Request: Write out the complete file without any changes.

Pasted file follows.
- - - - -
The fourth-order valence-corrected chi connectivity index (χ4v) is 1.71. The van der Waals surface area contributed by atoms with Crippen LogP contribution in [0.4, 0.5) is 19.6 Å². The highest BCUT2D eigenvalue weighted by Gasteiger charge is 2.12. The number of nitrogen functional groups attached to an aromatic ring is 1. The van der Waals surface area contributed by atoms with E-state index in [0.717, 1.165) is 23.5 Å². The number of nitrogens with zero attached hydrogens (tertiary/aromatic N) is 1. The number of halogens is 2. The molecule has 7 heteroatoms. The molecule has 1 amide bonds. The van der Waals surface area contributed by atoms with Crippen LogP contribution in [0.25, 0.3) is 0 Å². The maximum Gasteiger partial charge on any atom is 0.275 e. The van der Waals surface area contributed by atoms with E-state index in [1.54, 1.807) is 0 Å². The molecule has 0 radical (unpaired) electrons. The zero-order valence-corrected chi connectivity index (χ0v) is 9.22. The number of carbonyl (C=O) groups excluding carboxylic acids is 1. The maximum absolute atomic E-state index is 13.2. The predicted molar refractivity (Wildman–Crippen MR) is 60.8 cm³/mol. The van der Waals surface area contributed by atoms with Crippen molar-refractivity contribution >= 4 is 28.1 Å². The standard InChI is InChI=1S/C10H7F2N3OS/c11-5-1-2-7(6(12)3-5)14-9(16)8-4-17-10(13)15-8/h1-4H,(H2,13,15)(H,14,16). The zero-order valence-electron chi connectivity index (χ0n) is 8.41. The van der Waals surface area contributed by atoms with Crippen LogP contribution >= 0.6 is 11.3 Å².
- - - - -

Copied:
The fourth-order valence-corrected chi connectivity index (χ4v) is 1.71. The van der Waals surface area contributed by atoms with Crippen LogP contribution in [0.4, 0.5) is 19.6 Å². The highest BCUT2D eigenvalue weighted by Gasteiger charge is 2.12. The number of nitrogen functional groups attached to an aromatic ring is 1. The van der Waals surface area contributed by atoms with E-state index in [0.717, 1.165) is 23.5 Å². The number of nitrogens with zero attached hydrogens (tertiary/aromatic N) is 1. The number of halogens is 2. The molecule has 7 heteroatoms. The molecule has 1 amide bonds. The van der Waals surface area contributed by atoms with Crippen LogP contribution in [0.25, 0.3) is 0 Å². The maximum Gasteiger partial charge on any atom is 0.275 e. The van der Waals surface area contributed by atoms with E-state index in [1.54, 1.807) is 0 Å². The molecule has 0 radical (unpaired) electrons. The zero-order valence-corrected chi connectivity index (χ0v) is 9.22. The number of carbonyl (C=O) groups excluding carboxylic acids is 1. The maximum absolute atomic E-state index is 13.2. The predicted molar refractivity (Wildman–Crippen MR) is 60.8 cm³/mol. The van der Waals surface area contributed by atoms with Crippen molar-refractivity contribution >= 4 is 28.1 Å². The standard InChI is InChI=1S/C10H7F2N3OS/c11-5-1-2-7(6(12)3-5)14-9(16)8-4-17-10(13)15-8/h1-4H,(H2,13,15)(H,14,16). The zero-order valence-electron chi connectivity index (χ0n) is 8.41. The van der Waals surface area contributed by atoms with Crippen LogP contribution >= 0.6 is 11.3 Å².